our lives in the digital era
Terra data opens the black boxes of digital technologies.


One in three French people have already tried to erase personal information on the web, and 6 out of 10 among the millennial.  Sensors and technology are constantly digitizing the world, producing staggering amounts of data: big data. But what is this data? The exhibition shows that everything is measurable, and encourages visitors to be actors in their discoveries.
The exhibition focuses on an important topic in today's society: the consequences of rapid digitization. Four main questions define the visit:

What is data? Today, every aspect of the world around us can be measured. Increasing numbers of computers, smartphones and other connected objects each continuously generate enormous volumes of data. This exhibition explores the tremendous diversity of this information, which is constantly increasing as new data-gathering tools are developed.

How do we handle data? Collecting data is not enough, it then has to be turned into usable knowledge. That is done using algorithms that cross-reference and analyze sets of data that could not be processed by humans alone. But what is an algorithm? It is a systematic method that uses a sequence of simple actions to achieve a result. In everyday life, we often use algorithms without realizing it –to tie our laces, look up a word in a dictionary or, as one Terra Data hands-on exhibit demonstrates, knot a tie! But how are algorithms described in information science?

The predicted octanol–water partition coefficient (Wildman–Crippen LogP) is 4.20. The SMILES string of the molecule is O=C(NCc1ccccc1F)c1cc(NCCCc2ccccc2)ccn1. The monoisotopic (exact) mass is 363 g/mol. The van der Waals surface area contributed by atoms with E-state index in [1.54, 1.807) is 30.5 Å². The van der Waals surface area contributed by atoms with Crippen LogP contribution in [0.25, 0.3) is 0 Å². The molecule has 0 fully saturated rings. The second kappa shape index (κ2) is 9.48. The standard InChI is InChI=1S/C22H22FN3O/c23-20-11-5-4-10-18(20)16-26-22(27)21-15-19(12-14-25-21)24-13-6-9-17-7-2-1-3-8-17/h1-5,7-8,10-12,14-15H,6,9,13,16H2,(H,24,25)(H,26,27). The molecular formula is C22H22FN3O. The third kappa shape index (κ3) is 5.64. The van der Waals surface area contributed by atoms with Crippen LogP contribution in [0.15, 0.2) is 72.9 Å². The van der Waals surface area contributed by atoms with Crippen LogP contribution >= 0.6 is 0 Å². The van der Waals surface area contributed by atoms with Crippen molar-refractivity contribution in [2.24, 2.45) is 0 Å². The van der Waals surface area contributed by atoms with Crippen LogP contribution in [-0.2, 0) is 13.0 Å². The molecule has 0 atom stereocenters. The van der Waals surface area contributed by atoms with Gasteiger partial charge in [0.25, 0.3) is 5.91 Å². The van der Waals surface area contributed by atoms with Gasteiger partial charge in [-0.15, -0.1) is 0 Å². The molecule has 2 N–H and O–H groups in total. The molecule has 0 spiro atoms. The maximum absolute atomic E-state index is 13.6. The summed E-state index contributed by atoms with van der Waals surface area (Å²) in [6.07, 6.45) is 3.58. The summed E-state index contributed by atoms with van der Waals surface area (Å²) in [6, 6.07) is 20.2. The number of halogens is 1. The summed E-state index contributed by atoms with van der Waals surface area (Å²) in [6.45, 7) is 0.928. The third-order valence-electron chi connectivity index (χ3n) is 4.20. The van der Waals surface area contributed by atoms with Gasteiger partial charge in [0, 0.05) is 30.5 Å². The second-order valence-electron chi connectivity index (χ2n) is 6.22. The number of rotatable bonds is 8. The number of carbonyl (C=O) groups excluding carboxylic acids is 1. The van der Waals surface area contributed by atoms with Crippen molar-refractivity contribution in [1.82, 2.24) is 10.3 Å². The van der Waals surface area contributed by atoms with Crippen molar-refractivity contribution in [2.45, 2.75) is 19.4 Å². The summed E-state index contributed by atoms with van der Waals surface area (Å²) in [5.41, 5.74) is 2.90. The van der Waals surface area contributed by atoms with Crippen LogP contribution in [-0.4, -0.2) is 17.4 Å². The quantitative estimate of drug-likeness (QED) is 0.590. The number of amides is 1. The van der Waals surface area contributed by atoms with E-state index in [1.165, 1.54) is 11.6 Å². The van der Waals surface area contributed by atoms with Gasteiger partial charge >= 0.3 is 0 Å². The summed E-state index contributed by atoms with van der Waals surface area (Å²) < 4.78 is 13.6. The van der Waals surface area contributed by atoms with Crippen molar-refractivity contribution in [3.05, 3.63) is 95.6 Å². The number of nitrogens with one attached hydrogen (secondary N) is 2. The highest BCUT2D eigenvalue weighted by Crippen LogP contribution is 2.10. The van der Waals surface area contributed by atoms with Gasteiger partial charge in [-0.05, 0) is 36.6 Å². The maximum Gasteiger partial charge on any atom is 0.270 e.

What does data change? The development of digital technology is influencing a growing number of scientific fields, from neurosciences to climatology, epidemiology to astronomy. Various fields of economic activity are also impacted by the potential of data processing, including insurance, intelligence, employment, agriculture and health. The effects of data on our lives and societies are very real. For example, market platforms gather data, process it and then analyze the results to offer new services. Users are no longer necessarily charged for a service: they can ‘pay’ with their data. So it is not surprising that new kinds of data-analysis jobs are being created every day!

Where does data bring us? There is so much interaction between technology and society today that technological developments have environmental, social and human impacts that go far beyond their initial aims. Smartphones, for instance, provide a range of data such as their serial number, location and social contacts, sometimes without their users’ knowledge. While this constant data collection may seem concerning, “big data” has its benefits: this data can be used to examine the environment, pollution and radioactivity.

In this exhibit, new technologies are deciphered in a colorful, modern and interactive universe. About thirty tables serve as a support for audiovisual, multimedia and graphic arts, helping visitors understand a world in the midst of an economic and cultural revolution.